But luckily, many operators, aware of the current climate, are allowing clients to rebook or cancel where needed. However, this can still be a massive headache, especially when you are unwell or a travel manager handling multiple people. Having an integrated system enables companies to access their travelers' information through a straightforward platform. With FlexiPerk, you can take advantage of refundable rates and cancel anytime, no questions asked.
The most crucial thing if you test positive for coronavirus before a trip is to self-isolate and not travel. Following local health protocols and staying at home is a responsibility we all need to take seriously to stop the spread of the virus. It’s disappointing and frustrating to have to cancel our plans, both professional and personal. But we owe it ethically to ourselves and others to focus on our health, rebuilding our immune systems, and self-isolating fully while we recover.
What should I do if I test positive while I am abroad?
Many destinations will require you to take a new COVID-19 test before departure or upon arrival. If at any point during your trip you start presenting with the symptoms of COVID-19, you should also contact local health departments to find out how you can take another test safely. The main warning signs of coronavirus can include:
- A loss of taste.
- A change or loss of your sense of smell.
- A high temperature.
- A new and continuous cough.
If you realize that you do have COVID-19 while abroad, it's imperative that you do not fly home and go into a period of self-isolation at your destination immediately. Resist the urge to go to the emergency room. Instead, speak to the local health department straight away to ask for instructions regarding quarantine periods and further testing. Depending on your location, these offices may also assist with delivering supplies like food, disinfectant, and medicine. They are also likely to be your first port of call if you start to experience severe symptoms, like shortness of breath or trouble breathing, and feel you may require further medical care.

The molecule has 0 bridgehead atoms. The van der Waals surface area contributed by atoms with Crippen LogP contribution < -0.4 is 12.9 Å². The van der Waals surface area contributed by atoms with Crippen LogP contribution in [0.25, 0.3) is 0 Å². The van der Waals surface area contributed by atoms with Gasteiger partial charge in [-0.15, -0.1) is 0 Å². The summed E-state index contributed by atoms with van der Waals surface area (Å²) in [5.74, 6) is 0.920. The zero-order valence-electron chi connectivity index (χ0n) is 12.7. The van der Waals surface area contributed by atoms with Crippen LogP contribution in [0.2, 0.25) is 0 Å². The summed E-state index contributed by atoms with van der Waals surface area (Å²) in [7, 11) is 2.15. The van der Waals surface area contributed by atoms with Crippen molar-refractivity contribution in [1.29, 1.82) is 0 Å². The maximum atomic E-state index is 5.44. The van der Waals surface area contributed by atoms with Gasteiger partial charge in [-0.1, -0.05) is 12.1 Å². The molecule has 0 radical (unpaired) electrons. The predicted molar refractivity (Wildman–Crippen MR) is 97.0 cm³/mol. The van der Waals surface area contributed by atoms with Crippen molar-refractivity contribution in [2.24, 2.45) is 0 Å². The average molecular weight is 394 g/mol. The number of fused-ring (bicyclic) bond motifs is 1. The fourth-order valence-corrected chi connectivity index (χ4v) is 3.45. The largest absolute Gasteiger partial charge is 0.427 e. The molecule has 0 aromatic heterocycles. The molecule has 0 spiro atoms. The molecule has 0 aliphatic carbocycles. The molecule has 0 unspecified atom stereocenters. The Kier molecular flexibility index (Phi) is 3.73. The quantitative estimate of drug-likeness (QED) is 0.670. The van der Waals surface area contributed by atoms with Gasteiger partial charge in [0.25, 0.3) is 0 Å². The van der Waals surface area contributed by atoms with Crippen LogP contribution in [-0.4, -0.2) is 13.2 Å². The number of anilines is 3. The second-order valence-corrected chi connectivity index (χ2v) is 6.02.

Your next step after testing positive is to get in touch with everyone you have been in recent close contact with. Inform them of your test result and the steps they will need to take for testing and contact tracing. This information will vary between countries and should be given to you by the local health department.
If you are a business traveler, you will have extra considerations, from canceling meetings to potentially informing entire teams they will need to self-isolate. Your company's prime concern will be the health of any employee who tests positive. Make contact with your office ASAP so that others can ease some of the administrative burdens for you.
Management can be implementing contingency plans for employees who will need to be out of the office. At the same time, travel managers can be rescheduling flights, canceling meetings, and extending your hotel stay, allowing you to focus on isolating and informing people asap.
Checklist for testing positive before a trip
If you do find yourself testing positive for SARS-COV-2, use the following criteria to see what to do:
- Do not travel if you receive a positive test result for COVID-19, or if you have symptoms of coronavirus. Remember that you can still test positive even if you're asymptomatic!
- Self-isolate immediately at your hotel. Follow local guidelines and adhere to the established isolation period.
- Contact local health authorities to get details on further testing and contact tracing and request support for your quarantine.
- If you are a business traveler, contact your office quickly to inform them and hand over the administration for your travel arrangements.
- Contact everyone you have had close contact with to inform them of your diagnosis and their responsibilities for quarantining, testing, and contact tracing.
- Take care of yourself so you can make a full recovery!